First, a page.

Rohde made to show how he found Susan

Jason Rohde and Susan Rohde. Picture: Facebook

Jason Rohde and Susan Rohde. Picture: Facebook

Rohde testified that his wife became obsessed after learning of his affair with a colleague.

Jason Rohde, the property mogul who stands accused of murdering his wife, continued to testify at the Western Cape High Court today. He continued to give his version of what happened on the night of his wife Susan’s death, and was also made to demonstrate how he found her.

Rohde claims to have been shocked on being charged with the murder. “It’s like your whole world is crashing in. It is like a dream you can’t wake up from. It is unbelievable.”

The accused gave detailed testimony about the time surrounding his wife’s death, including his assertion that Susan locked the bathroom door of their hotel room at Spier Wine Estate from the inside before committing suicide by hanging herself with a hair-iron cord.

When it was pointed out in court that the door could have been locked or unlocked using a teaspoon or a coin, Rohde told the court he could not have known this. Rohde was adamant that his wife locked the bathroom door from the inside, saying: “Susan locked that bathroom door‚ I did not lock that bathroom door from the outside.”

According to last year’s reports from the Western Cape High Court, it was revealed there that at the time of Susan Rohde’s death, the accused was overheard giving different accounts of the events that led to his wife’s death.

Mark Thompson, former priest at Resurrection Anglican Church in Bonteheuwel and Sotheby’s realtor franchisor, said Rohde’s statement to the police was a “complete contradiction” from what he had told Susan’s father.


According to Rohde, Susan discovered he had not been faithful in February 2016, when she found a Valentine’s Day card in his overnight bag on his return from a work trip to Cape Town.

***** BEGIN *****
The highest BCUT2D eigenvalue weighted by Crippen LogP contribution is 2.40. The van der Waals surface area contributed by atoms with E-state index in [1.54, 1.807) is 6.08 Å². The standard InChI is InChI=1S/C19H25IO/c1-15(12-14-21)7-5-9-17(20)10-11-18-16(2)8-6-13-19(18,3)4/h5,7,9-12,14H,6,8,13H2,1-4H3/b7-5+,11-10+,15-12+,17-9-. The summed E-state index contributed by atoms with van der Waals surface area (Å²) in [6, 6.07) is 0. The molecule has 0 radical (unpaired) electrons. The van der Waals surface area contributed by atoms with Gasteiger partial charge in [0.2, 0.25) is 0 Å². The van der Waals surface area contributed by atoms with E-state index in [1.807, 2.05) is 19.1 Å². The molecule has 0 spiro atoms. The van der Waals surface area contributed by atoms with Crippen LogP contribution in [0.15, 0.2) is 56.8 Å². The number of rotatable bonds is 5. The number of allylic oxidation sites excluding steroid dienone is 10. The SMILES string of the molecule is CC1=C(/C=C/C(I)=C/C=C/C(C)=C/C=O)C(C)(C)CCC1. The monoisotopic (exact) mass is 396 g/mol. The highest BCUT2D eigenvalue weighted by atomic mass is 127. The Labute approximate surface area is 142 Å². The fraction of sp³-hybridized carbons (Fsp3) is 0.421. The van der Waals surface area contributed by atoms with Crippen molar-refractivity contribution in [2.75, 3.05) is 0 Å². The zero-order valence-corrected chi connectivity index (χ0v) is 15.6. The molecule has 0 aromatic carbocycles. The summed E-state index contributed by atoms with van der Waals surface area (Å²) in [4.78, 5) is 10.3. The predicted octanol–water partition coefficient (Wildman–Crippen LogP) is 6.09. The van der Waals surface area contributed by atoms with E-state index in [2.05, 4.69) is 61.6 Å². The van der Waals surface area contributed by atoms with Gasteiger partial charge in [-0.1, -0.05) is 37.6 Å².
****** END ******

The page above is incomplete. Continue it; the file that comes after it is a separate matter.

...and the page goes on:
Rohde testified that his spouse became obsessed after learning of his affair with a colleague. He said that resulted in constant marital conflict.

Rohde told the court his wife was devastated when she learned of the affair and wanted to know every detail. He claims to have stopped the affair in an attempt to save their marriage, but admits to rekindling it a few months later.

The accused claims that his infidelity caused her to hang herself. “She couldn’t believe what I had done to her,” he said. He also claimed he told her he would be divorcing her a short while before she allegedly committed suicide.

Rohde and his defence will need to prove that his wife committed suicide by hanging herself with a hair-iron cord, a difficult task since the state, which believes he murdered her, have as evidence a strong postmortem report that suggests she was strangled rather than hanged.

Severe bruising also seemed incompatible with the defence’s story of suicide. Also, the postmortem suggested she swallowed large quantities of blood in her last hours alive, caused by blunt force trauma on the right side of her chest.

In an effort to counter this evidence, Rohde’s defence team, led by senior advocate Graham van der Spuy, has meticulously combed through the postmortem report in search of any inconsistencies, and has attacked both state pathologists present at the postmortem examination.

Susan was found by Rohde in their Spier hotel bathroom with the cord loose around her neck and around a towel hook behind the bathroom door. The state is also accusing Rohde of obstructing the administration of justice.

The accused’s lawyer at the time of his wife’s death, Noorudien Hassan, is no longer alive. He was shot several times while in a car outside his home in Lansdowne in late 2016 in an incident that is believed by some to be linked to gangsterism in the Western Cape.

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